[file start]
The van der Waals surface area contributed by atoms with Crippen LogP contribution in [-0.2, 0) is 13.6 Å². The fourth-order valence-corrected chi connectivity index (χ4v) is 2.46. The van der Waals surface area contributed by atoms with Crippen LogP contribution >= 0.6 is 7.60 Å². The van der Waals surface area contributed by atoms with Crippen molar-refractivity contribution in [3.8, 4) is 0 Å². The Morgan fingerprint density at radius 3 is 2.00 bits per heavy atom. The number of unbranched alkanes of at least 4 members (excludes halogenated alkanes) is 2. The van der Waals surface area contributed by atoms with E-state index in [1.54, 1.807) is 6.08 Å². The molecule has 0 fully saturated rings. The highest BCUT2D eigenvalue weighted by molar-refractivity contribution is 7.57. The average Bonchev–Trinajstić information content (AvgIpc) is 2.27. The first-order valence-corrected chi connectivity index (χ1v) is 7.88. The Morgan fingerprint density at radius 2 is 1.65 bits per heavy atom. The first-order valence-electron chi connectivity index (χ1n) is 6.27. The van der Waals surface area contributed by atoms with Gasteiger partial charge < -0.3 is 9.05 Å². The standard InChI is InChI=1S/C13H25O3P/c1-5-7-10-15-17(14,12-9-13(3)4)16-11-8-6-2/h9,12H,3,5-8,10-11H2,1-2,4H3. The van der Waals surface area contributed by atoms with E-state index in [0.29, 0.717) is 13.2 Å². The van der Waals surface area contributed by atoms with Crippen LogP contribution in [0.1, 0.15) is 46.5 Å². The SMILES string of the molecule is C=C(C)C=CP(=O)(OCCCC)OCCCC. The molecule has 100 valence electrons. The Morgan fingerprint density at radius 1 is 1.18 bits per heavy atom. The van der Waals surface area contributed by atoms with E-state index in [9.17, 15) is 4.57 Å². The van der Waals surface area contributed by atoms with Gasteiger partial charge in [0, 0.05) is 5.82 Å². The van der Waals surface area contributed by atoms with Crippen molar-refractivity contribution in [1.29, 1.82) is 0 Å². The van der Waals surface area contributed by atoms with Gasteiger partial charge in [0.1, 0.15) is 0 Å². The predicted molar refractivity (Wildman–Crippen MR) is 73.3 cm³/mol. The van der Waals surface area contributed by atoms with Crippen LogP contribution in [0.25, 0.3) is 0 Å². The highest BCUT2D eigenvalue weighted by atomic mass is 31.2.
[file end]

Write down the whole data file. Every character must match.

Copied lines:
The van der Waals surface area contributed by atoms with Crippen LogP contribution in [-0.2, 0) is 13.6 Å². The fourth-order valence-corrected chi connectivity index (χ4v) is 2.46. The van der Waals surface area contributed by atoms with Crippen LogP contribution >= 0.6 is 7.60 Å². The van der Waals surface area contributed by atoms with Crippen molar-refractivity contribution in [3.8, 4) is 0 Å². The Morgan fingerprint density at radius 3 is 2.00 bits per heavy atom. The number of unbranched alkanes of at least 4 members (excludes halogenated alkanes) is 2. The van der Waals surface area contributed by atoms with E-state index in [1.54, 1.807) is 6.08 Å². The molecule has 0 fully saturated rings. The highest BCUT2D eigenvalue weighted by molar-refractivity contribution is 7.57. The average Bonchev–Trinajstić information content (AvgIpc) is 2.27. The first-order valence-corrected chi connectivity index (χ1v) is 7.88. The Morgan fingerprint density at radius 2 is 1.65 bits per heavy atom. The first-order valence-electron chi connectivity index (χ1n) is 6.27. The van der Waals surface area contributed by atoms with Gasteiger partial charge < -0.3 is 9.05 Å². The standard InChI is InChI=1S/C13H25O3P/c1-5-7-10-15-17(14,12-9-13(3)4)16-11-8-6-2/h9,12H,3,5-8,10-11H2,1-2,4H3. The van der Waals surface area contributed by atoms with E-state index in [0.29, 0.717) is 13.2 Å². The van der Waals surface area contributed by atoms with Crippen LogP contribution in [0.1, 0.15) is 46.5 Å². The SMILES string of the molecule is C=C(C)C=CP(=O)(OCCCC)OCCCC. The molecule has 100 valence electrons. The Morgan fingerprint density at radius 1 is 1.18 bits per heavy atom. The van der Waals surface area contributed by atoms with E-state index in [9.17, 15) is 4.57 Å². The van der Waals surface area contributed by atoms with Gasteiger partial charge in [0, 0.05) is 5.82 Å². The van der Waals surface area contributed by atoms with Crippen molar-refractivity contribution in [1.29, 1.82) is 0 Å². The van der Waals surface area contributed by atoms with Gasteiger partial charge in [0.1, 0.15) is 0 Å². The predicted molar refractivity (Wildman–Crippen MR) is 73.3 cm³/mol. The van der Waals surface area contributed by atoms with Crippen LogP contribution in [0.25, 0.3) is 0 Å². The highest BCUT2D eigenvalue weighted by atomic mass is 31.2.